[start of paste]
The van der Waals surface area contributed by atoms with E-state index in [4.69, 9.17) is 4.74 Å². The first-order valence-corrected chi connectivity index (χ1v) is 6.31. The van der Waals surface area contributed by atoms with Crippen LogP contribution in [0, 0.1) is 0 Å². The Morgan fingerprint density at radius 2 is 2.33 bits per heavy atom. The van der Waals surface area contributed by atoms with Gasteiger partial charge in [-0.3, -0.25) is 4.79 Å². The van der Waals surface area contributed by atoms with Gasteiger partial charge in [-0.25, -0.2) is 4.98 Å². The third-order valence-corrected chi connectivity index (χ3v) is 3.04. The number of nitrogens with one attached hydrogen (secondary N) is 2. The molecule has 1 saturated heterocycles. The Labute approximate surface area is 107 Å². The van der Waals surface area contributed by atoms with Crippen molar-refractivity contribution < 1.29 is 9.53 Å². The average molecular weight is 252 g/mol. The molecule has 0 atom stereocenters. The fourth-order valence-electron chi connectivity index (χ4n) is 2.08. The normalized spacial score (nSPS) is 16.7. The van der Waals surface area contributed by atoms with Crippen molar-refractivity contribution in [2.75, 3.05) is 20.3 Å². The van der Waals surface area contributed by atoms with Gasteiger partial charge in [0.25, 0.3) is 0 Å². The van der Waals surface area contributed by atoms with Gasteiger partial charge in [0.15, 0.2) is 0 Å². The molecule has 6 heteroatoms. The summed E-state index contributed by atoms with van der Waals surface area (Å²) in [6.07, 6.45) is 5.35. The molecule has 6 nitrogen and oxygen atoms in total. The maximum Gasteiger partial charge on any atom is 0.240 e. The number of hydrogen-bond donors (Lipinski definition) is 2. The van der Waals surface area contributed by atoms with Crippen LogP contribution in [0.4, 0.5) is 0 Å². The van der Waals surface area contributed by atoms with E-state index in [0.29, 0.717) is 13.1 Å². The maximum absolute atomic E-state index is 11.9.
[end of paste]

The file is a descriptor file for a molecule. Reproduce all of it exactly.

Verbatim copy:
The van der Waals surface area contributed by atoms with E-state index in [4.69, 9.17) is 4.74 Å². The first-order valence-corrected chi connectivity index (χ1v) is 6.31. The van der Waals surface area contributed by atoms with Crippen LogP contribution in [0, 0.1) is 0 Å². The Morgan fingerprint density at radius 2 is 2.33 bits per heavy atom. The van der Waals surface area contributed by atoms with Gasteiger partial charge in [-0.3, -0.25) is 4.79 Å². The van der Waals surface area contributed by atoms with Gasteiger partial charge in [-0.25, -0.2) is 4.98 Å². The third-order valence-corrected chi connectivity index (χ3v) is 3.04. The number of nitrogens with one attached hydrogen (secondary N) is 2. The molecule has 1 saturated heterocycles. The Labute approximate surface area is 107 Å². The van der Waals surface area contributed by atoms with Crippen molar-refractivity contribution < 1.29 is 9.53 Å². The average molecular weight is 252 g/mol. The molecule has 0 atom stereocenters. The fourth-order valence-electron chi connectivity index (χ4n) is 2.08. The normalized spacial score (nSPS) is 16.7. The van der Waals surface area contributed by atoms with Crippen molar-refractivity contribution in [2.75, 3.05) is 20.3 Å². The van der Waals surface area contributed by atoms with Gasteiger partial charge in [0.25, 0.3) is 0 Å². The van der Waals surface area contributed by atoms with Gasteiger partial charge in [0.15, 0.2) is 0 Å². The molecule has 6 heteroatoms. The summed E-state index contributed by atoms with van der Waals surface area (Å²) in [6.07, 6.45) is 5.35. The molecule has 6 nitrogen and oxygen atoms in total. The maximum Gasteiger partial charge on any atom is 0.240 e. The number of hydrogen-bond donors (Lipinski definition) is 2. The van der Waals surface area contributed by atoms with Crippen LogP contribution in [0.4, 0.5) is 0 Å². The van der Waals surface area contributed by atoms with E-state index in [0.29, 0.717) is 13.1 Å². The maximum absolute atomic E-state index is 11.9.